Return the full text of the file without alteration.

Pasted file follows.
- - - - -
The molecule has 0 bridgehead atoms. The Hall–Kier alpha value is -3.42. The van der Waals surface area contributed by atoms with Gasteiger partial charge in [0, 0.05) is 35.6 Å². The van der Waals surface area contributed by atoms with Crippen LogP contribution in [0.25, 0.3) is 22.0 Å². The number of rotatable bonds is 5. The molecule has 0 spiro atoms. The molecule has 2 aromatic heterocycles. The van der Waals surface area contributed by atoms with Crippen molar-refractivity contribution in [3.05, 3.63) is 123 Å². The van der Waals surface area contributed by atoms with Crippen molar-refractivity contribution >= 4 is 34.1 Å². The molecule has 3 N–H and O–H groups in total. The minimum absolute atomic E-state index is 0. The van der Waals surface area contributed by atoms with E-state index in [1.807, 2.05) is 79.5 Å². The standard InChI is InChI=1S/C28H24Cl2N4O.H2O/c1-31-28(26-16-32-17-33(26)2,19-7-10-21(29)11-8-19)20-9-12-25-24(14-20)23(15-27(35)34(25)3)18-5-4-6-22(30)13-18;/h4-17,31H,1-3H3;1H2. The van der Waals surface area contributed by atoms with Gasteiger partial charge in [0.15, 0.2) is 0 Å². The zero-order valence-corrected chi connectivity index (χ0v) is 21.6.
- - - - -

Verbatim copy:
The molecule has 0 bridgehead atoms. The Hall–Kier alpha value is -3.42. The van der Waals surface area contributed by atoms with Gasteiger partial charge in [0, 0.05) is 35.6 Å². The van der Waals surface area contributed by atoms with Crippen LogP contribution in [0.25, 0.3) is 22.0 Å². The number of rotatable bonds is 5. The molecule has 0 spiro atoms. The molecule has 2 aromatic heterocycles. The van der Waals surface area contributed by atoms with Crippen molar-refractivity contribution in [3.05, 3.63) is 123 Å². The van der Waals surface area contributed by atoms with Crippen molar-refractivity contribution >= 4 is 34.1 Å². The molecule has 3 N–H and O–H groups in total. The minimum absolute atomic E-state index is 0. The van der Waals surface area contributed by atoms with E-state index in [1.807, 2.05) is 79.5 Å². The standard InChI is InChI=1S/C28H24Cl2N4O.H2O/c1-31-28(26-16-32-17-33(26)2,19-7-10-21(29)11-8-19)20-9-12-25-24(14-20)23(15-27(35)34(25)3)18-5-4-6-22(30)13-18;/h4-17,31H,1-3H3;1H2. The van der Waals surface area contributed by atoms with Gasteiger partial charge in [0.15, 0.2) is 0 Å². The zero-order valence-corrected chi connectivity index (χ0v) is 21.6.